Vincent Hogan: Money always corrupts and that's just not cricket
Last Friday night, I sat in a TV studio with two follically challenged gentlemen talking about many things, including an American footballer's hair.
Tommy Carr and Bernard Jackman embraced the irony pretty well it must be said. Quite right too, because there's not much point getting uptight over God's little mischiefs. I mean this column has ears the size of spinnakers, but we've never considered doing the school run in a balaclava.
Anyway, imagine a world where all of us had Brad Pitt's smile and a bone-hard, washboard torso. We'd be too preoccupied with the mirror to develop anything but an amoeba's personality -- the very misfortune, sadly, that seems to befall quite a lot of folk across the landscape of professional sport.
Tommy got talking on Friday about how a sense of entitlement seems to anaesthetise the privileged few to what most of us regard as everyday sensitivities. We were recycling the story of the Pakistani cricketers, you see, and that suspicious sequence of 'no balls' in the recent Test match at Lord's.
Actually, we were discussing the morality of newspaper 'stings' and the essential subterfuge sometimes required to unzip that kind of story.
This was one of those cases where the 'News of the World' could take the moral high ground of declaring their scoop to be unequivocally "in the public interest." After all, what they had uncovered was apparent fraud, not some hormonal footballer's latest infidelity.
On any level, the story was dispiriting. But set against the backdrop of roughly one fifth of their country being under water and maybe 20 million people displaced, the very idea of Pakistani sportsmen so abusing a duty of national trust was breathtaking.
The fact that they were cricketers (representing a country in which the sport defers only to Islam in a hierarchy of faiths) took this one slightly off the Richter scale.
All of which inclined Tommy to wonder if, in professional sport today, some people really don't care about messing up anymore; if money just warps the nervous system so fundamentally, that dysfunction becomes inevitable.
Jackman, interestingly, didn't summon a strident protest. A career in professional rugby brought him into contact with plenty of men you'd be happy to see your daughter bring home to dinner. But I suspect he's seen his share of cement-heads too. The kind of chaps who make a wheelie-bin look intelligent.
Truth is, you can have fools in any uniform, the key to survival being the individual put in charge of them. As it happens, the cricketers in the dock aren't exactly big earners (they get roughly £250 a week), yet they represent a culture in which the benefits to accrue from 'spot-fixing' can be passed off by some as the rewards of a venial sin.
Which merely re-affirms how, in sport, money corrupts. Even the small stuff.
It doesn't take Cicero's insight to ascertain that successful teams are franked more by the character of their numbers than any cumulative quotient of skill. In professional football, especially, I have come across more than a few people who could make a ball talk, but had the IQ of a vase.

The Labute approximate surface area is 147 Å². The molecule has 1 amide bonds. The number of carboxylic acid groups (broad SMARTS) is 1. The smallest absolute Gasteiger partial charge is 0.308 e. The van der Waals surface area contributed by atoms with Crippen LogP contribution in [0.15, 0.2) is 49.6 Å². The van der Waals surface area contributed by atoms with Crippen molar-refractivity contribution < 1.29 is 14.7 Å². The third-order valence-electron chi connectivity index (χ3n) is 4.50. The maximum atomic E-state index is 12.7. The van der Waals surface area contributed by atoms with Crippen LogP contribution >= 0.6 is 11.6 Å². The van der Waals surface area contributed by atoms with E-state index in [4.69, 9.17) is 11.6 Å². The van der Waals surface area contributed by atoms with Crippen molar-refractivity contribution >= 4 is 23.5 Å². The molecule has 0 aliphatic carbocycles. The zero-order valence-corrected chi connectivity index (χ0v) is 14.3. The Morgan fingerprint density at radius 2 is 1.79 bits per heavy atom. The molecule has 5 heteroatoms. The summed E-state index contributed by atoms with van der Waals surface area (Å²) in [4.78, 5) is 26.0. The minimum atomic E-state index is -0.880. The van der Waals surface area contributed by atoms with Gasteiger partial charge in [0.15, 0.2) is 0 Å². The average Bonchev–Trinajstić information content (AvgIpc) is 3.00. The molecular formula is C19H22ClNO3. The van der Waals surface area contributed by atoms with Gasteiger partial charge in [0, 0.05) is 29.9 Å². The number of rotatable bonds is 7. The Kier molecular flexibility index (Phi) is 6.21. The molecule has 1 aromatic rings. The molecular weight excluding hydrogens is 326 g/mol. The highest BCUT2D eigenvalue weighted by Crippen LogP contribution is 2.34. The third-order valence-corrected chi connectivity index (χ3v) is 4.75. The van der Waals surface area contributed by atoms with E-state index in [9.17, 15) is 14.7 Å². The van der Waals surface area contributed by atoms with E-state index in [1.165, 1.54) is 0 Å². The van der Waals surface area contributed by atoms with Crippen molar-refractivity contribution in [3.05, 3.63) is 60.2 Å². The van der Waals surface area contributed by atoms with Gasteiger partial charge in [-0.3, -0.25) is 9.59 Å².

They got by because the managers in their lives, essentially, protected them from themselves.
Which, in a roundabout way, brings us back to cricket. You see, Kevin Pietersen is to face a disciplinary hearing into a foul-mouthed Twitter rant he delivered following his omission from England's one-day squad.
Apparently, he described the decision as "a f***-up".
Whatever happened to just knocking on the manager's door? Frankly, Twitter and this column have yet to reach conciliation on any level, which -- we accept -- is probably an age thing. Maybe some find it slightly empowering. After all, on transfer deadline day, Ryan Babel spiked a Sky Sports story, reporting him to have taken a helicopter to London for his imminent switch to either West Ham or Tottenham, by tweeting the words "Going nowhere!"
And a sports journalist's life would be a breeze if the daily news could be harvested from an ocean of such tweets. But "going to bed now, see you all tomorrow" (thank you Robbie Savage) isn't exactly the fuel for a back-page lead.
Put it this way, I don't imagine Michael Rice considered aping Pietersen's response after hearing he hadn't made Kilkenny's starting 15 for yesterday's All-Ireland hurling final. Actually, I doubt there's a tweeter within a five-mile radius of anywhere Brian Cody goes.
Because the essence of Twitter is ego, an assumption that your life is worthy of hourly bulletins. Which, of course, no life is.
Maybe there's a balance to an inter-county GAA existence right now that sits pretty close to the ideal compromise. Players are treated with a respect that was, for too long, withheld by dysfunctional county boards. They get professional care without any dilution of the simple honour associated for more than a century now with wearing a county jersey.
Pay-for-play would corrupt that. Irrevocably.
As it is, an All-Ireland final remains a reliable umbilical cord to our past. You could enjoy the humour of 87-year-old Mick 'Rattler' Byrne on RTE's 'Up for the Match' last Saturday night without ever feeling he represented a remotely different faith to that pursued by a Noel Hickey or Paul Curran.
If that's not something worth protecting, nothing is.